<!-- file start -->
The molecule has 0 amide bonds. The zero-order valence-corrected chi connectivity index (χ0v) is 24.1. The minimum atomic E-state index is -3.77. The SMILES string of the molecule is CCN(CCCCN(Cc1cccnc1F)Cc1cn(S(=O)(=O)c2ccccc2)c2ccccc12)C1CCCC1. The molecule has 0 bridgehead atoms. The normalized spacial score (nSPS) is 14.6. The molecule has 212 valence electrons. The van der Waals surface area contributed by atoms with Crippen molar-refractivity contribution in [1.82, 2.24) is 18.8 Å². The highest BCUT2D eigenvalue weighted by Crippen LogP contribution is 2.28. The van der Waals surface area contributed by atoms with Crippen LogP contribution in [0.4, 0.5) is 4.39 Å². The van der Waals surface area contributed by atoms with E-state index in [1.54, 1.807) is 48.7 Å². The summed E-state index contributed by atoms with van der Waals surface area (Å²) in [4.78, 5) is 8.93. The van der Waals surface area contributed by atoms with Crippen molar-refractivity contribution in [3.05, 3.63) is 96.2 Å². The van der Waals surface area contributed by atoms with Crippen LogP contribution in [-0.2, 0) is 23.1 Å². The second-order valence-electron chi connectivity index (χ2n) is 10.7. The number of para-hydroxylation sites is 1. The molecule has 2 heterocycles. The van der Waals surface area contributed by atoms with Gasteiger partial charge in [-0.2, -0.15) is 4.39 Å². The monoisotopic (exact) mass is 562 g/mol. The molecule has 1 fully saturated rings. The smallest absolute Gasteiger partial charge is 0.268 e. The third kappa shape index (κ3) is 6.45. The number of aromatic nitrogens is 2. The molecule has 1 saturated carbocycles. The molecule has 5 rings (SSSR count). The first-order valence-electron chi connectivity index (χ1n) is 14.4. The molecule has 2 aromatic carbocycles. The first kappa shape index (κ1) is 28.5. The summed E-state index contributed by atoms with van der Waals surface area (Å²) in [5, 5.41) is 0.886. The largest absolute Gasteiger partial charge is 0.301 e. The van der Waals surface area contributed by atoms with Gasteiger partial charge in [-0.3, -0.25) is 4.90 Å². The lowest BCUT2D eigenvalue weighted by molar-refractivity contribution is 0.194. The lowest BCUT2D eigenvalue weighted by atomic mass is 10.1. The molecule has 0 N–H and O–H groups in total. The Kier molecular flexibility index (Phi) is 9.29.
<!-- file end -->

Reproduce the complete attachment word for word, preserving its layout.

The molecule has 0 amide bonds. The zero-order valence-corrected chi connectivity index (χ0v) is 24.1. The minimum atomic E-state index is -3.77. The SMILES string of the molecule is CCN(CCCCN(Cc1cccnc1F)Cc1cn(S(=O)(=O)c2ccccc2)c2ccccc12)C1CCCC1. The molecule has 0 bridgehead atoms. The normalized spacial score (nSPS) is 14.6. The molecule has 212 valence electrons. The van der Waals surface area contributed by atoms with Crippen molar-refractivity contribution in [1.82, 2.24) is 18.8 Å². The highest BCUT2D eigenvalue weighted by Crippen LogP contribution is 2.28. The van der Waals surface area contributed by atoms with Crippen LogP contribution in [0.4, 0.5) is 4.39 Å². The van der Waals surface area contributed by atoms with E-state index in [1.54, 1.807) is 48.7 Å². The summed E-state index contributed by atoms with van der Waals surface area (Å²) in [4.78, 5) is 8.93. The van der Waals surface area contributed by atoms with Crippen molar-refractivity contribution in [3.05, 3.63) is 96.2 Å². The van der Waals surface area contributed by atoms with Crippen LogP contribution in [-0.2, 0) is 23.1 Å². The second-order valence-electron chi connectivity index (χ2n) is 10.7. The number of para-hydroxylation sites is 1. The molecule has 2 heterocycles. The van der Waals surface area contributed by atoms with Gasteiger partial charge in [-0.2, -0.15) is 4.39 Å². The monoisotopic (exact) mass is 562 g/mol. The molecule has 1 fully saturated rings. The smallest absolute Gasteiger partial charge is 0.268 e. The third kappa shape index (κ3) is 6.45. The number of aromatic nitrogens is 2. The molecule has 1 saturated carbocycles. The molecule has 5 rings (SSSR count). The first-order valence-electron chi connectivity index (χ1n) is 14.4. The molecule has 2 aromatic carbocycles. The first kappa shape index (κ1) is 28.5. The summed E-state index contributed by atoms with van der Waals surface area (Å²) in [5, 5.41) is 0.886. The largest absolute Gasteiger partial charge is 0.301 e. The van der Waals surface area contributed by atoms with Gasteiger partial charge in [-0.3, -0.25) is 4.90 Å². The lowest BCUT2D eigenvalue weighted by molar-refractivity contribution is 0.194. The lowest BCUT2D eigenvalue weighted by atomic mass is 10.1. The molecule has 0 N–H and O–H groups in total. The Kier molecular flexibility index (Phi) is 9.29.